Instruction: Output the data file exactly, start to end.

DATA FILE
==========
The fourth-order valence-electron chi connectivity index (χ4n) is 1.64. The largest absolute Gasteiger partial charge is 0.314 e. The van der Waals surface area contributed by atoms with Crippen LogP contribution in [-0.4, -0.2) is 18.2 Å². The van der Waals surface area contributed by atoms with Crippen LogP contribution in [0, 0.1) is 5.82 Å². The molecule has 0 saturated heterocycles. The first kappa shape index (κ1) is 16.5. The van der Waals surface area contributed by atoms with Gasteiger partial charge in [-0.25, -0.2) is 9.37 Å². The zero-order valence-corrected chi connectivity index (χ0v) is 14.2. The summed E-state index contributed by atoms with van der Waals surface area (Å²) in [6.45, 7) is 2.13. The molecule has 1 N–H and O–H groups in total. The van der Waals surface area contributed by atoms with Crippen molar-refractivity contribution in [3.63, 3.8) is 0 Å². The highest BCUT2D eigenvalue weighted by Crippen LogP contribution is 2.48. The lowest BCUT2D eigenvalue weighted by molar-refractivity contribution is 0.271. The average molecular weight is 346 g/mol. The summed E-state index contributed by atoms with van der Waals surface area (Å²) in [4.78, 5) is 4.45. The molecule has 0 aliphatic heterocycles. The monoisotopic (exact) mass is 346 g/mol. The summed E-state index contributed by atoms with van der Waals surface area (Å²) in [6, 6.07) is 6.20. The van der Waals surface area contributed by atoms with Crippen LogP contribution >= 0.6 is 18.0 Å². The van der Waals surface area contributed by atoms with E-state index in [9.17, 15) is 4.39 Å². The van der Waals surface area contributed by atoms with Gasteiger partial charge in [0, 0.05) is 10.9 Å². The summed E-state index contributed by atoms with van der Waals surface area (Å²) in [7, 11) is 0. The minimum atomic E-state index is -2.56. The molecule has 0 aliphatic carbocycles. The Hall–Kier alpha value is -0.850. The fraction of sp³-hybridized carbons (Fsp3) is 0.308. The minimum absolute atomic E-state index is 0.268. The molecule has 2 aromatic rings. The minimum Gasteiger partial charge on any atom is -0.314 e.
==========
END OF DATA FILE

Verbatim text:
The fourth-order valence-electron chi connectivity index (χ4n) is 1.64. The largest absolute Gasteiger partial charge is 0.314 e. The van der Waals surface area contributed by atoms with Crippen LogP contribution in [-0.4, -0.2) is 18.2 Å². The van der Waals surface area contributed by atoms with Crippen LogP contribution in [0, 0.1) is 5.82 Å². The molecule has 0 saturated heterocycles. The first kappa shape index (κ1) is 16.5. The van der Waals surface area contributed by atoms with Gasteiger partial charge in [-0.25, -0.2) is 9.37 Å². The zero-order valence-corrected chi connectivity index (χ0v) is 14.2. The summed E-state index contributed by atoms with van der Waals surface area (Å²) in [6.45, 7) is 2.13. The molecule has 1 N–H and O–H groups in total. The van der Waals surface area contributed by atoms with Crippen molar-refractivity contribution in [3.63, 3.8) is 0 Å². The highest BCUT2D eigenvalue weighted by Crippen LogP contribution is 2.48. The lowest BCUT2D eigenvalue weighted by molar-refractivity contribution is 0.271. The average molecular weight is 346 g/mol. The summed E-state index contributed by atoms with van der Waals surface area (Å²) in [4.78, 5) is 4.45. The molecule has 0 aliphatic heterocycles. The monoisotopic (exact) mass is 346 g/mol. The summed E-state index contributed by atoms with van der Waals surface area (Å²) in [6, 6.07) is 6.20. The van der Waals surface area contributed by atoms with Crippen LogP contribution >= 0.6 is 18.0 Å². The van der Waals surface area contributed by atoms with E-state index in [9.17, 15) is 4.39 Å². The van der Waals surface area contributed by atoms with Gasteiger partial charge in [0, 0.05) is 10.9 Å². The summed E-state index contributed by atoms with van der Waals surface area (Å²) in [7, 11) is 0. The minimum atomic E-state index is -2.56. The molecule has 0 aliphatic carbocycles. The Hall–Kier alpha value is -0.850. The fraction of sp³-hybridized carbons (Fsp3) is 0.308. The minimum absolute atomic E-state index is 0.268. The molecule has 2 aromatic rings. The minimum Gasteiger partial charge on any atom is -0.314 e.